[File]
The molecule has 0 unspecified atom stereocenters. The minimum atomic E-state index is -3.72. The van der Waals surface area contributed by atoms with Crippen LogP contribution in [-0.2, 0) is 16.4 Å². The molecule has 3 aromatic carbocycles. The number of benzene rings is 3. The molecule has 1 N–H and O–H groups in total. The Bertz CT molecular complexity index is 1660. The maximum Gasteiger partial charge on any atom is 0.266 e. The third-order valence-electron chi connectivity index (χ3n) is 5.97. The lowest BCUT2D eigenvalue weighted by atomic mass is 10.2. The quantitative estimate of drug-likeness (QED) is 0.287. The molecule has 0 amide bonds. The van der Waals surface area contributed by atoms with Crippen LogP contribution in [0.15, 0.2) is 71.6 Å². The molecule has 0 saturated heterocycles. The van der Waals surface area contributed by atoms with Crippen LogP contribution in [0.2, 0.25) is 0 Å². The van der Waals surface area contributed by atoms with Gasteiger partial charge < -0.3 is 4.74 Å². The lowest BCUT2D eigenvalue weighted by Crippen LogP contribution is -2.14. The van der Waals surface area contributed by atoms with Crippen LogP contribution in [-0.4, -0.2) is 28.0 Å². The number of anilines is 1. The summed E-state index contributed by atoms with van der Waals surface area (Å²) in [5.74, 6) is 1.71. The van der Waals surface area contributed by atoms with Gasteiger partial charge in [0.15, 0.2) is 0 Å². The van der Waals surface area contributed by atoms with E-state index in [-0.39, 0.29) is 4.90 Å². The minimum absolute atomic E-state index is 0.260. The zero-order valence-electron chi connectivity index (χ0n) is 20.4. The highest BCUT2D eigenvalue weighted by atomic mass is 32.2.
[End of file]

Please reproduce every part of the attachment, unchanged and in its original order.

The molecule has 0 unspecified atom stereocenters. The minimum atomic E-state index is -3.72. The van der Waals surface area contributed by atoms with Crippen LogP contribution in [-0.2, 0) is 16.4 Å². The molecule has 3 aromatic carbocycles. The number of benzene rings is 3. The molecule has 1 N–H and O–H groups in total. The Bertz CT molecular complexity index is 1660. The maximum Gasteiger partial charge on any atom is 0.266 e. The third-order valence-electron chi connectivity index (χ3n) is 5.97. The lowest BCUT2D eigenvalue weighted by atomic mass is 10.2. The quantitative estimate of drug-likeness (QED) is 0.287. The molecule has 0 amide bonds. The van der Waals surface area contributed by atoms with Crippen LogP contribution in [0.15, 0.2) is 71.6 Å². The molecule has 0 saturated heterocycles. The van der Waals surface area contributed by atoms with Crippen LogP contribution in [0.2, 0.25) is 0 Å². The van der Waals surface area contributed by atoms with Gasteiger partial charge < -0.3 is 4.74 Å². The lowest BCUT2D eigenvalue weighted by Crippen LogP contribution is -2.14. The van der Waals surface area contributed by atoms with Crippen LogP contribution in [-0.4, -0.2) is 28.0 Å². The number of anilines is 1. The summed E-state index contributed by atoms with van der Waals surface area (Å²) in [5.74, 6) is 1.71. The van der Waals surface area contributed by atoms with Gasteiger partial charge in [0.15, 0.2) is 0 Å². The van der Waals surface area contributed by atoms with E-state index in [-0.39, 0.29) is 4.90 Å². The minimum absolute atomic E-state index is 0.260. The zero-order valence-electron chi connectivity index (χ0n) is 20.4. The highest BCUT2D eigenvalue weighted by atomic mass is 32.2.